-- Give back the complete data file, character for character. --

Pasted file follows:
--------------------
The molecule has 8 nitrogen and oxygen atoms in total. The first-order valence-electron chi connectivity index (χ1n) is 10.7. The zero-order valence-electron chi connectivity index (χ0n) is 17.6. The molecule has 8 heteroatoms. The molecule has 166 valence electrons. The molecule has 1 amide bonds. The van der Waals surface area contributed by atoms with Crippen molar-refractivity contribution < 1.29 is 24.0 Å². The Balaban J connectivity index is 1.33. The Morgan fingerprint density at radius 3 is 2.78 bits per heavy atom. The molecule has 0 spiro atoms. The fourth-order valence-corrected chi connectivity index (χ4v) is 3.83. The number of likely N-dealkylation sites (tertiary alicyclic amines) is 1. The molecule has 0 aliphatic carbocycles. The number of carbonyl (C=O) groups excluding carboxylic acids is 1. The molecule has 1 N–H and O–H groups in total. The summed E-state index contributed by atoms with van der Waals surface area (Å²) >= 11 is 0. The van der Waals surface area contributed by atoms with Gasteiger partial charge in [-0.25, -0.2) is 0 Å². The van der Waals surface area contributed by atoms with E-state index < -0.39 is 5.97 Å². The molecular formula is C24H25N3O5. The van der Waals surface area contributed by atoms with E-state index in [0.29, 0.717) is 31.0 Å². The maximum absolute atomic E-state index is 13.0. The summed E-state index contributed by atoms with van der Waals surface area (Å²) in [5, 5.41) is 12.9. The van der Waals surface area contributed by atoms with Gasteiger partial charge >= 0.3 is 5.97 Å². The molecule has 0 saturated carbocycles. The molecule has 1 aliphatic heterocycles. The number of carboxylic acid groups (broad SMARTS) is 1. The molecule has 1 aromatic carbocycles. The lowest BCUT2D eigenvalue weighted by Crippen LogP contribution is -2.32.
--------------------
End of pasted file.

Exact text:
The molecule has 8 nitrogen and oxygen atoms in total. The first-order valence-electron chi connectivity index (χ1n) is 10.7. The zero-order valence-electron chi connectivity index (χ0n) is 17.6. The molecule has 8 heteroatoms. The molecule has 166 valence electrons. The molecule has 1 amide bonds. The van der Waals surface area contributed by atoms with Crippen molar-refractivity contribution < 1.29 is 24.0 Å². The Balaban J connectivity index is 1.33. The Morgan fingerprint density at radius 3 is 2.78 bits per heavy atom. The molecule has 0 spiro atoms. The fourth-order valence-corrected chi connectivity index (χ4v) is 3.83. The number of likely N-dealkylation sites (tertiary alicyclic amines) is 1. The molecule has 0 aliphatic carbocycles. The number of carbonyl (C=O) groups excluding carboxylic acids is 1. The molecule has 1 N–H and O–H groups in total. The summed E-state index contributed by atoms with van der Waals surface area (Å²) >= 11 is 0. The van der Waals surface area contributed by atoms with Gasteiger partial charge in [-0.25, -0.2) is 0 Å². The van der Waals surface area contributed by atoms with E-state index < -0.39 is 5.97 Å². The molecular formula is C24H25N3O5. The van der Waals surface area contributed by atoms with E-state index in [0.29, 0.717) is 31.0 Å². The maximum absolute atomic E-state index is 13.0. The summed E-state index contributed by atoms with van der Waals surface area (Å²) in [5, 5.41) is 12.9. The van der Waals surface area contributed by atoms with Gasteiger partial charge >= 0.3 is 5.97 Å². The molecule has 0 saturated carbocycles. The molecule has 1 aliphatic heterocycles. The number of carboxylic acid groups (broad SMARTS) is 1. The molecule has 1 aromatic carbocycles. The lowest BCUT2D eigenvalue weighted by Crippen LogP contribution is -2.32.